In general the DCF can be any class of function, either defined as a stand-alone DCF or by a world function. Examples are a simple multidimensional polynomial (PLY), a one-dimensional spline, a fully sampled discrete function (as for a fully sampled wave-vs-flux 1D spectrum), or a 2D pixel regularization matrix. The class of DCF is defined by CTYPE.
Where possible (i.e., where dimensionality and space permits), the parameters for a DCF should be stored in DV+DS header keywords. If a numeric 1 or 2D array is needed this can be pointed to using DS keywords. If possible the array should be stored in the same FITS extension as the WCS. This would be the case, for example, for a 1 or 2D spectrum using either a polynomial or spline dispersion, or a 1D spectrum using a fully sampled wave+flux array. If the DCF vector is too large to be stored in DV header keywords, a binary table representation can be used, using DS keywords to point to the table row or column (other table rows or columns would be used for the flux vector and so on).
To fully encapsulate a DCF or world function term and avoid having the set of all possible WCS keywords depend upon detailed knowledge of all possible present and future DCF or world functions, all parameters or other information needed to define a given function instance should be passed via the DV+DS or PV+PS keywords rather than by defining new global WCS keywords. The only exceptions to this currently are the LONPOLE and LATPOL keywords used by the celestial projections.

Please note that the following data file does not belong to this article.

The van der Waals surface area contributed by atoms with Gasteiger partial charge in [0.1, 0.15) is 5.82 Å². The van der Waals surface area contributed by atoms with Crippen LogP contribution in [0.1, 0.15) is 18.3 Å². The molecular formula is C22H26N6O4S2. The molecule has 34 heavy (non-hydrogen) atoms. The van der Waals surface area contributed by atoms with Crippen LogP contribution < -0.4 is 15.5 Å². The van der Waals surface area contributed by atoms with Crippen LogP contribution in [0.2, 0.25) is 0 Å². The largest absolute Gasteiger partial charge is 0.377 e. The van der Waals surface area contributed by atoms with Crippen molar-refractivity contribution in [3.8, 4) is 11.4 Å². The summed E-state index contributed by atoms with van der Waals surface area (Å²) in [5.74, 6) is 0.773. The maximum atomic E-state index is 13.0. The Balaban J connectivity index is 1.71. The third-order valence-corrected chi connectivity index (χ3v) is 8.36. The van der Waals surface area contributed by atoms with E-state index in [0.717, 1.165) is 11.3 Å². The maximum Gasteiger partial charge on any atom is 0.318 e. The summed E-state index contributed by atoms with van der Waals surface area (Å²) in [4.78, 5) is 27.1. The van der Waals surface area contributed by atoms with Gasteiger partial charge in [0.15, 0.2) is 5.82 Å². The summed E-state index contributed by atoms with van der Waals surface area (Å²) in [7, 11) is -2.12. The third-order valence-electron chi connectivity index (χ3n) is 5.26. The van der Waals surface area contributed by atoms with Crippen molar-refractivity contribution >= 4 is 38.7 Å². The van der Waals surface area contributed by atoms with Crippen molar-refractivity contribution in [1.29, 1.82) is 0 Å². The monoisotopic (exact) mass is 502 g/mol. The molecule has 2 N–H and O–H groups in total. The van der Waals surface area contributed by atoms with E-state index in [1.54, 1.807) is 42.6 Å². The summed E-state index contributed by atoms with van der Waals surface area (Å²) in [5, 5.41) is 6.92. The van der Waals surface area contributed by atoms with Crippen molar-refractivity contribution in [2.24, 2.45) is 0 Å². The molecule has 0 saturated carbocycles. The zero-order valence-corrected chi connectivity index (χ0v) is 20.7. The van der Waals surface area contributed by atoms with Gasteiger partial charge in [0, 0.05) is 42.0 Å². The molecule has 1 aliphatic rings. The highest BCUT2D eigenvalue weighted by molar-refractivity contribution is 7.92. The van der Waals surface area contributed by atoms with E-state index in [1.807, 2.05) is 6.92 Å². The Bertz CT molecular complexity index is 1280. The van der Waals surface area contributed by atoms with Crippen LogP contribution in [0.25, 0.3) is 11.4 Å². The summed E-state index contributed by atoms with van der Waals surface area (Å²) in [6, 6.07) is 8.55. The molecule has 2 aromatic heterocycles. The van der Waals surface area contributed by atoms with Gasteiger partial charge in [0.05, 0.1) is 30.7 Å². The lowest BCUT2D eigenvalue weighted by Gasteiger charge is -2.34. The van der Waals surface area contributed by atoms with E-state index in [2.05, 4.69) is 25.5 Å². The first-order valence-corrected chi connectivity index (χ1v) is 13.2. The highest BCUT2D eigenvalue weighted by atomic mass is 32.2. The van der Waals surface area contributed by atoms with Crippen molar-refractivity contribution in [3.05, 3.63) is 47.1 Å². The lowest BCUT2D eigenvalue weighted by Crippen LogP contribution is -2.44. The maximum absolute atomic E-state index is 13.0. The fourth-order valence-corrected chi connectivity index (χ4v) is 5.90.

Since the DCF term is (in general) independent of the world-function used, it could be described either in a separate paper, in Paper I, or in the description of a world function (e.g. Paper II or III). In particular the N-dimensional polynomial, spline, sampled, and pixel regularization matrix representations are generally applicable to any world function and could be described in a separate WCS paper.
A key point here is that, for the purposes of representing the DCF term in Paper I, all we need do is define the formal representation of the DCF term in terms of the mathematical model and the CTYPE, DV, and DS keywords. All of the above-mentioned cases can be defined outside Paper-I as applications of the basic WCS representation to different types of data. Simple WCS can omit the DCF term entirely.
The documents "Functional Corrections and Axes Coupling in FITS WCS" , "Proposal for FITS WCS Dimensionality" and "Spectral WCS Conventions" provide additional detail regarding the above proposals. A record of the discussions leading to the development of the proposals presented above will be found here .
Doug Tody, Frank Valdes, Lindsey Davis
June 30, 2001